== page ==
I just finished David Mitchell’s Cloud Atlas, a sweeping, genre-spanning work that’s unlike just about anything else out there.
It’s made up of six novellas, opening with the first half of five of them, then the entire sixth at the center, then moving back outwards and presenting all of the conclusions. The story you begin with is therefore the one you eventually end on.
It starts in the 1850s, and is very much written in the style of the day, with each story closer to the center taking place further in the future. The most enticing are probably the center two, which depict some very depressing projections for where society could be headed.
Each story on its own has merit, but the subtle links between them really sell the cohesiveness of the piece. The protagonist of each tale discovers the previous story within their own narrative, and offers commentary on prior events running the gamut from insightful to derisive. The text heavily suggests that the same soul is being reincarnated across time into many different people, and occasional commentary on the nature of the book itself manages to come off as cleverly self-aware as opposed to obnoxious (one of the stories focuses on a composer who happens to be crafting an opus, Cloud Atlas Sextet, structured like the novel’s musical equivalent).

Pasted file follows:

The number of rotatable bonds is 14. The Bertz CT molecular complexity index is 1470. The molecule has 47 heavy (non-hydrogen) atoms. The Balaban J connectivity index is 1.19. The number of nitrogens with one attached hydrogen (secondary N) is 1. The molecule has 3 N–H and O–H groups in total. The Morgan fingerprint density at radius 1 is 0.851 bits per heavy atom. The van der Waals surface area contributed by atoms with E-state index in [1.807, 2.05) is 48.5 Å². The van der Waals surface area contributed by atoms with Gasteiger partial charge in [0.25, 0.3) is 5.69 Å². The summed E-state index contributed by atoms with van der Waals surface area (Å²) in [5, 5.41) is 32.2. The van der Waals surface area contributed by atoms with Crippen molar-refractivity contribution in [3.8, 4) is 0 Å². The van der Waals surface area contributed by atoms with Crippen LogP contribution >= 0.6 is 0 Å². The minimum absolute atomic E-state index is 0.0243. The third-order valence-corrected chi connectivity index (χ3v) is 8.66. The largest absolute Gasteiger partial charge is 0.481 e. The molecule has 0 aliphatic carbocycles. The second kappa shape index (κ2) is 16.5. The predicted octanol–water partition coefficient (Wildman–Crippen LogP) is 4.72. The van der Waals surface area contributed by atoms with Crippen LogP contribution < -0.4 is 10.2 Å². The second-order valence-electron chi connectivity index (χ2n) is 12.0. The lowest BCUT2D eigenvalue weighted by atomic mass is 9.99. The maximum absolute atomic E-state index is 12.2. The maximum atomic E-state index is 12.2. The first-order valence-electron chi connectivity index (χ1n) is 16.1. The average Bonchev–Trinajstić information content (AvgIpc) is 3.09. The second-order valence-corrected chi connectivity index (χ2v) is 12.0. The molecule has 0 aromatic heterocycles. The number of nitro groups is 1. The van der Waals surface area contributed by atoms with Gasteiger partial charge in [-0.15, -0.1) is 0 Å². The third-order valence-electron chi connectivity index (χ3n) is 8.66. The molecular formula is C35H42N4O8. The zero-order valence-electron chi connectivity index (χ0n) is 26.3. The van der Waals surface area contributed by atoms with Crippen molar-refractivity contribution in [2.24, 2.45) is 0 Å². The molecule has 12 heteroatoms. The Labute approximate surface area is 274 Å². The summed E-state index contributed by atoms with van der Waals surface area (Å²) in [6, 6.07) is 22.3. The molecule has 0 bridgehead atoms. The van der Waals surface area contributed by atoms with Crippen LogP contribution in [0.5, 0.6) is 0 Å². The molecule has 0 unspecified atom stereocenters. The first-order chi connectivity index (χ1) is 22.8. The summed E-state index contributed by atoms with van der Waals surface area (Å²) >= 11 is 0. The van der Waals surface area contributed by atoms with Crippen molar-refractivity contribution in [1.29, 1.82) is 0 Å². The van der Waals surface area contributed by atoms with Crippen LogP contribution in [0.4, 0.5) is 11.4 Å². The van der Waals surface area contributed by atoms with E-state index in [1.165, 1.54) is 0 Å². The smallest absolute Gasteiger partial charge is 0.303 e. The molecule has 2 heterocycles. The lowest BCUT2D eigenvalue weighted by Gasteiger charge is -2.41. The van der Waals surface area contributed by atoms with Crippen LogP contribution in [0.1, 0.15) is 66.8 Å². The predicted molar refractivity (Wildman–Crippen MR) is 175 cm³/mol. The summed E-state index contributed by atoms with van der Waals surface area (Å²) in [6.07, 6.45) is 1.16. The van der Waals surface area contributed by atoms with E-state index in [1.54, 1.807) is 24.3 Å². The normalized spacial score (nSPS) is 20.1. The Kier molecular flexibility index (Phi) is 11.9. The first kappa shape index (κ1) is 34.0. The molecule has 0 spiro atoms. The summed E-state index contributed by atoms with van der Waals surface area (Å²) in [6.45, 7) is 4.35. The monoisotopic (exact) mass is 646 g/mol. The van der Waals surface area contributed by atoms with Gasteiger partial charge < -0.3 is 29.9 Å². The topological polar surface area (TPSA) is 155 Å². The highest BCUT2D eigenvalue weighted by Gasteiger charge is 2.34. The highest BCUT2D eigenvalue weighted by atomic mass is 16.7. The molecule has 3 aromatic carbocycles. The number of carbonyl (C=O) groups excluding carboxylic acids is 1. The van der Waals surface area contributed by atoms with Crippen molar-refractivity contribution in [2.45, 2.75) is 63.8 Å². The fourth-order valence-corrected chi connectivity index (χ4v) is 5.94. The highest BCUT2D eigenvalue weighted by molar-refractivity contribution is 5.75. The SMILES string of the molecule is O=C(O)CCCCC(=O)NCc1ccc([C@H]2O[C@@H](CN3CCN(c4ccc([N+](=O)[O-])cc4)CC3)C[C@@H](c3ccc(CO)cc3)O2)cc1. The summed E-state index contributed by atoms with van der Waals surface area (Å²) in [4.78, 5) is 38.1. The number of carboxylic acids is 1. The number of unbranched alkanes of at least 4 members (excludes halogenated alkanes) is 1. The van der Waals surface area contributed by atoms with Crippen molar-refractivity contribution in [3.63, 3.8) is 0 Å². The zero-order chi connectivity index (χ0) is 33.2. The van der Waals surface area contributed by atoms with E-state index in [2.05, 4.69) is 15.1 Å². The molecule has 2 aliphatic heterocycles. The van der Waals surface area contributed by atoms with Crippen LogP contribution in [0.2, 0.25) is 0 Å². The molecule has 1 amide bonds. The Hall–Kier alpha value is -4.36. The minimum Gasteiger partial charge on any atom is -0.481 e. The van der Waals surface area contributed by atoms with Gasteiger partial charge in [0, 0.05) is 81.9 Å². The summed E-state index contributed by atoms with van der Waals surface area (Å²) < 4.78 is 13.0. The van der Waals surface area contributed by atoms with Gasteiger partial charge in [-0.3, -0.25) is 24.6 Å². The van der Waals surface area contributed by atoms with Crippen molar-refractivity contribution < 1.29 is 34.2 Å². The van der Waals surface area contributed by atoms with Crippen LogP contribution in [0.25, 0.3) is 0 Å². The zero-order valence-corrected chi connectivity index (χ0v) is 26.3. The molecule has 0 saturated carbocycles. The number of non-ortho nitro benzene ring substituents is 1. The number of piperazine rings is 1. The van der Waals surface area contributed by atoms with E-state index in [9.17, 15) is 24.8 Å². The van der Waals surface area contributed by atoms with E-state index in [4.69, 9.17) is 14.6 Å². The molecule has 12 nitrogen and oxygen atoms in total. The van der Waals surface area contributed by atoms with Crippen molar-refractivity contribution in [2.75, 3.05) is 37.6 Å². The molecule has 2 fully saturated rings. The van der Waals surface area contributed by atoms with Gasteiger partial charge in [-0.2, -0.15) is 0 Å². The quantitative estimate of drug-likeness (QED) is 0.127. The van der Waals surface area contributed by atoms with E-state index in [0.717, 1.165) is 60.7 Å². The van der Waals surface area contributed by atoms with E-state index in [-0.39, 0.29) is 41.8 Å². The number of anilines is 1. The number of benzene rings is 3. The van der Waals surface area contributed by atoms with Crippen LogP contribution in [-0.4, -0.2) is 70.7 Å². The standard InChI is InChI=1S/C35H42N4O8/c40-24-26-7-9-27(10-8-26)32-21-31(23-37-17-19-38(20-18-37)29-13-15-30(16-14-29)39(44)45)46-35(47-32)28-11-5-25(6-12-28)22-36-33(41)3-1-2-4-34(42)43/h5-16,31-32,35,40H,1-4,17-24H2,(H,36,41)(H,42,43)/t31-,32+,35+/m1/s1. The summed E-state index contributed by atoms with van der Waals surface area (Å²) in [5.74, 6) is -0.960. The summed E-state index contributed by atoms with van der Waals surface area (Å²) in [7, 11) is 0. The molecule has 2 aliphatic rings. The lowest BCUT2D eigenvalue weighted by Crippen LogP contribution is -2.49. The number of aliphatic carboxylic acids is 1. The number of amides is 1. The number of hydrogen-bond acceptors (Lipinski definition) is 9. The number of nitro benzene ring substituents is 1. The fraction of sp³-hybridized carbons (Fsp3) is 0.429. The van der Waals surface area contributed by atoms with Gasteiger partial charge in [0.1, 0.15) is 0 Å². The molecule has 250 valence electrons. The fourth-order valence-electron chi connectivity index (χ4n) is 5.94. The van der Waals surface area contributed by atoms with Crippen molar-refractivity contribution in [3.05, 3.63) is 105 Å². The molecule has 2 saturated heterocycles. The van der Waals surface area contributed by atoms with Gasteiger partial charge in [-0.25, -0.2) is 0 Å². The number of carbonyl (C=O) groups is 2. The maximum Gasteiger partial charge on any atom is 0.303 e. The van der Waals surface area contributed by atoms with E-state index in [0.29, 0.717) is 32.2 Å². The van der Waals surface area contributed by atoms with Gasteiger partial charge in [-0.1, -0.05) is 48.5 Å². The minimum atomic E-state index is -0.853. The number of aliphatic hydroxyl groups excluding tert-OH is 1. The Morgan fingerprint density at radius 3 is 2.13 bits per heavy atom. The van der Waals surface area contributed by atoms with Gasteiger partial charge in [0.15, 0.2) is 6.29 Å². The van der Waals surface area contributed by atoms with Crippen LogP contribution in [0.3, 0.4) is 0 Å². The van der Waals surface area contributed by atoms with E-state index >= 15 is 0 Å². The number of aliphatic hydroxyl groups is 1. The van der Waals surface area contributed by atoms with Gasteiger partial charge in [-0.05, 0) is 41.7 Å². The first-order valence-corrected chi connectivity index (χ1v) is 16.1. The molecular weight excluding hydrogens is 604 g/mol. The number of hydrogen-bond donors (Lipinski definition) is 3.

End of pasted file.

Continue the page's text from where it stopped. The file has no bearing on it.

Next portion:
The characters are rich, the constant change in writing style successful, and the wholly unique format constantly manages to work to the book’s advantage.
And get this: It’s becoming a movie. Yes, the Wachowskis and Tom Tykwer are co-directing the hugely ambitious novel, helming three stories apiece. The cast is ridiculous, and though we haven’t seen a trailer yet it’s sure to be one of the most interesting movies of the year regardless of whether it succeeds. So watch out for this one.